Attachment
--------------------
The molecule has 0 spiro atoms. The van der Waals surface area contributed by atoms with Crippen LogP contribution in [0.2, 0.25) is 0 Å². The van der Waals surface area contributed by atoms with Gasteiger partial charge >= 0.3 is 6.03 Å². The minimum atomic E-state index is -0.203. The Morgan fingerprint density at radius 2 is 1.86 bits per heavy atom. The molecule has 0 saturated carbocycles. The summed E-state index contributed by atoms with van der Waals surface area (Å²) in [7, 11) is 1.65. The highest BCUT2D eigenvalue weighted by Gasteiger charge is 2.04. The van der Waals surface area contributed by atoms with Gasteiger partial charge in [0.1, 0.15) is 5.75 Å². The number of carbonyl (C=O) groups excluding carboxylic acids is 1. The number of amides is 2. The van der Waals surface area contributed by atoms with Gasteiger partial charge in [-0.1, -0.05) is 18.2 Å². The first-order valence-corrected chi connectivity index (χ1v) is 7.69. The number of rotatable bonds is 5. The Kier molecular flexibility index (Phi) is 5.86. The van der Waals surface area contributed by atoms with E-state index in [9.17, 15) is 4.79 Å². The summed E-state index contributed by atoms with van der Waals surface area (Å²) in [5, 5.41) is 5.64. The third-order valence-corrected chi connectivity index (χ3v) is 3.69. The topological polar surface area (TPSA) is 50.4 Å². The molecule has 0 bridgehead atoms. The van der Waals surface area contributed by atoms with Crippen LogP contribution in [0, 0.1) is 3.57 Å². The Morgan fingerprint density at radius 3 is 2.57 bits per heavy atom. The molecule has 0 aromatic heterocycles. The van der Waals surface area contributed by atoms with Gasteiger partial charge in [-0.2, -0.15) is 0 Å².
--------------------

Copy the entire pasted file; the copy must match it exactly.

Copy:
The molecule has 0 spiro atoms. The van der Waals surface area contributed by atoms with Crippen LogP contribution in [0.2, 0.25) is 0 Å². The van der Waals surface area contributed by atoms with Gasteiger partial charge >= 0.3 is 6.03 Å². The minimum atomic E-state index is -0.203. The Morgan fingerprint density at radius 2 is 1.86 bits per heavy atom. The molecule has 0 saturated carbocycles. The summed E-state index contributed by atoms with van der Waals surface area (Å²) in [7, 11) is 1.65. The highest BCUT2D eigenvalue weighted by Gasteiger charge is 2.04. The van der Waals surface area contributed by atoms with Gasteiger partial charge in [0.1, 0.15) is 5.75 Å². The number of carbonyl (C=O) groups excluding carboxylic acids is 1. The number of amides is 2. The van der Waals surface area contributed by atoms with Gasteiger partial charge in [-0.1, -0.05) is 18.2 Å². The first-order valence-corrected chi connectivity index (χ1v) is 7.69. The number of rotatable bonds is 5. The Kier molecular flexibility index (Phi) is 5.86. The van der Waals surface area contributed by atoms with E-state index in [9.17, 15) is 4.79 Å². The summed E-state index contributed by atoms with van der Waals surface area (Å²) in [5, 5.41) is 5.64. The third-order valence-corrected chi connectivity index (χ3v) is 3.69. The topological polar surface area (TPSA) is 50.4 Å². The molecule has 0 bridgehead atoms. The van der Waals surface area contributed by atoms with Crippen LogP contribution in [0, 0.1) is 3.57 Å². The Morgan fingerprint density at radius 3 is 2.57 bits per heavy atom. The molecule has 0 aromatic heterocycles. The van der Waals surface area contributed by atoms with Gasteiger partial charge in [-0.2, -0.15) is 0 Å².